Climate and energy investment map of Germany

Climate and energy investment map of Germany

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Combating climate change requires a redistribution of investments in climate-friendly solutions as well as a general increase in investment. As an important element in meeting this challenge in the European Union, the Regulation on Governance of the Energy Union obliges all EU member states to draw up national energy and climate plans (NECPs). These must contain analyzes of ongoing investment flows in the decarbonisation process of the member states.

The German Climate and Energy Investment Map (CEIM) created for 2016 contributes to this discussion. The map shows a snapshot of the climate and energy investment flows. Prepared through the evaluation of recent data, the map represents climate and energy investment flows starting from the sources of capital and the relevant intermediaries, through instruments used, and recipient sectors. To construct the map, we used a bottom-up approach tracking actual 2016 disbursements at a technology level, aggregating it on sector level and then on country level. The German CEIM 2016 is an update of the German climate finance landscape 2010 developed by Climate Policy Initiative and we made our best to compare the results as well as the methodological and data challenges of these assessments.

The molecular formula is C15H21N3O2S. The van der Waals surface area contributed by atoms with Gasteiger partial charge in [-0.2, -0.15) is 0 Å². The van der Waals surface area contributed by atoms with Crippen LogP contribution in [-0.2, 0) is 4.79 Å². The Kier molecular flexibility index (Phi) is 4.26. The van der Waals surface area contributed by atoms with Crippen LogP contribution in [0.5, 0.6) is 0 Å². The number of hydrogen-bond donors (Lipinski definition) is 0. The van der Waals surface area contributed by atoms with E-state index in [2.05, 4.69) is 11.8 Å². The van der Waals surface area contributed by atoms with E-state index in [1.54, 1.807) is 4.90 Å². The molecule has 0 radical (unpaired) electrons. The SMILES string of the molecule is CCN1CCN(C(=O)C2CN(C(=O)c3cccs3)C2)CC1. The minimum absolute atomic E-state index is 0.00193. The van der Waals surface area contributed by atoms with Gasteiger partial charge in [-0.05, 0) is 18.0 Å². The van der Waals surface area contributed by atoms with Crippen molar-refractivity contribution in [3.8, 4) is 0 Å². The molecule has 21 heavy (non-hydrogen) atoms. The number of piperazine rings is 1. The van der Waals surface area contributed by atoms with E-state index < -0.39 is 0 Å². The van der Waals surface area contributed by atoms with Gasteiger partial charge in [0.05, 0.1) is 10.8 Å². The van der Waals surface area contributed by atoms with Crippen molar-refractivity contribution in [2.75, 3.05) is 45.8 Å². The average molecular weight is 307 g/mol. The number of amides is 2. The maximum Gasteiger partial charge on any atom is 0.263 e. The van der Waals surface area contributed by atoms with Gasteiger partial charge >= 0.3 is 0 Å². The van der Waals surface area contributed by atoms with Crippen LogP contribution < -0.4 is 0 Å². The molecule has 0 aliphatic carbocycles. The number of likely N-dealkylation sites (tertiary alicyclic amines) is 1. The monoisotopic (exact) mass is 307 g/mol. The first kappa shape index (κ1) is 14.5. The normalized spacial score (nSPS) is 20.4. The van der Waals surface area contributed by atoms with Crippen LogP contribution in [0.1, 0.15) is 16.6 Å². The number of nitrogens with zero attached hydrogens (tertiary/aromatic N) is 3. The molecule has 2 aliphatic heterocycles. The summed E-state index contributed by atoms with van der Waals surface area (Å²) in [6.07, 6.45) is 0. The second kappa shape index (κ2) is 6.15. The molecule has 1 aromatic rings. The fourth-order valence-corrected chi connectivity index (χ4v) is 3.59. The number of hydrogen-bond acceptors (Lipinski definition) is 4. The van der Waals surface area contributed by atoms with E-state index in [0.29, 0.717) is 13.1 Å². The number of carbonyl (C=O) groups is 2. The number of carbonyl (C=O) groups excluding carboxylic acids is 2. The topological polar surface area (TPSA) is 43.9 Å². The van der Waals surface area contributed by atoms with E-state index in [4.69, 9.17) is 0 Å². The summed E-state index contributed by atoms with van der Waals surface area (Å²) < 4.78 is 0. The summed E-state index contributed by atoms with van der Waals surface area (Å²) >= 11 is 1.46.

Considering the climate-specific investment flows that we were able to trace, we observe a 16% increase in the volume in 2016 (EUR 42.7 billion) relative to 2010 levels (EUR 36.7 billion). These volumes reflect the share of incremental investment in energy efficiency (EUR 8.5 billion), the total investment cost of renewable energy deployment (EUR 25.0 billion), and the total investment cost of non-energy-related mitigation and cross-cutting measures (EUR 9.3 billion). Relative to 2010 investment, the volume of flows to renewable energies decreased by 6%, while the volume of flows to energy efficiency increased by 18%. The private sector accounted for 83% of total investment; the remaining 17% originated in the public sector. Similar to 2010, both low-cost debt and grants offered by public actors played an important role in driving private investment in 2016. Sectors that attracted the largest share of investment were the buildings sector and the energy generation and transmission sector.


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